Allegations of conducting unlicensed investigations continue to dog MediaSentry, the company hired by the RIAA to seek out and download music over P2P networks as part of the group's legal campaign. Mary Roy, the Assistant General Counsel of Central Michigan University, has filed a complaint with the Michigan Department of Labor and Economic Growth (DLEG), accusing MediaSentry of conducting investigations without a Private Investigator license.
The complaint (PDF) was filed in mid-July and was just uncovered by attorney Ray Beckerman on his blog. In it, MediaSentry is accused of continuing its "unlicensed and illegal actions" in Michigan even after being informed by the DLEG in February 2008 that its activities could be in violation of state law.
Under Michigan state law, a private investigator is defined as an entity that investigates "the identity, habits, conduct, business, occupation,… activity,… transactions, acts,… or character of a person" or secures "evidence to be used before a court."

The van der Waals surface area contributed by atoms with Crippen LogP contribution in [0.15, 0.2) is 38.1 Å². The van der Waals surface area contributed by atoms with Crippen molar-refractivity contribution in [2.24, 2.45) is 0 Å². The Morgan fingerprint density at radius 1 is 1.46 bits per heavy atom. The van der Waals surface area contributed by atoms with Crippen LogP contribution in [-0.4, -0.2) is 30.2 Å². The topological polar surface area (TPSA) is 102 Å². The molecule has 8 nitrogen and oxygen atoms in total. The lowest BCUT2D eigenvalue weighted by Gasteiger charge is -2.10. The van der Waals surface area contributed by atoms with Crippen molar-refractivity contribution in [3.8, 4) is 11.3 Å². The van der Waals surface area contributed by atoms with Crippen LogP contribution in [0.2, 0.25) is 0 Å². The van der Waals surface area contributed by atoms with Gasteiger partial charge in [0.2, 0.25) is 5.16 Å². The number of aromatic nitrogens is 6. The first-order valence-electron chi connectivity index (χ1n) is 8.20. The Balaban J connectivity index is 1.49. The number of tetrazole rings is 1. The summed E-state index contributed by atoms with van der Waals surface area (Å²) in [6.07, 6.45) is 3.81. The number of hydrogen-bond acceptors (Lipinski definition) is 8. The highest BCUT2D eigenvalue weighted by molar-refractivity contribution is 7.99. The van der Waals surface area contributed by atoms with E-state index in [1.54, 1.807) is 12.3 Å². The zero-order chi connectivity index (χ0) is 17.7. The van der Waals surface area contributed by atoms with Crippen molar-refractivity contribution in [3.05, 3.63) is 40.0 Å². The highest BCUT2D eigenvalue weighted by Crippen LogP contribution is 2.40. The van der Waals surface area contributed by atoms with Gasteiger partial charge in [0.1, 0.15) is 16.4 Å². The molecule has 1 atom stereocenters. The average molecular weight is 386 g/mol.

CMU points out in its complaint that the fruit of MediaSentry's labor is exhibits attached to RIAA complaints, and CMU lists eight Doe cases involving 99 suspected P2P users filed in Michigan federal courts between May 3, 2007 and May 28, 2008. In each of the lawsuits, the RIAA referred to MediaSentry as a "third-party investigator" that gathers evidence of copyright infringement.
"All of the above-noted sworn statements regarding the activities of MediaSentry would clearly establish that its activities fall within the scope of the investigative activities regulated by the PDLA [Private Detective License Act]," reads the complaint. "Nevertheless, MediaSentry has ignored any suggestion by the DLEG that it secure a license to continue its investigative activities within the state of Michigan."
The RIAA has consistently held that MediaSentry is not an "investigator" according to state law. All the company does, according to the RIAA, is harvest data from publicly-available sources (e.g., P2P networks). Even so, MediaSentry's corporate parent SafeNet decided to give the MediaSentry web site an "overdue" redesign this past February, removing all references to litigation and prosecution.
Since the issue of MediaSentry's status as a private investigator was first raised, the company has been given a cease-and-desist order by the Massachusetts State Police, while a handful of P2P defendants have argued that the evidence collected by the company should be barred. To our knowledge, there has yet to be a ruling on the issue of the admissibility of evidence collected by MediaSentry, but with a North Carolina judge deciding to look at MediaSentry's status as a private investigator in that state as part of a "fresh look" at the RIAA's Doe lawsuits, that may be about to change.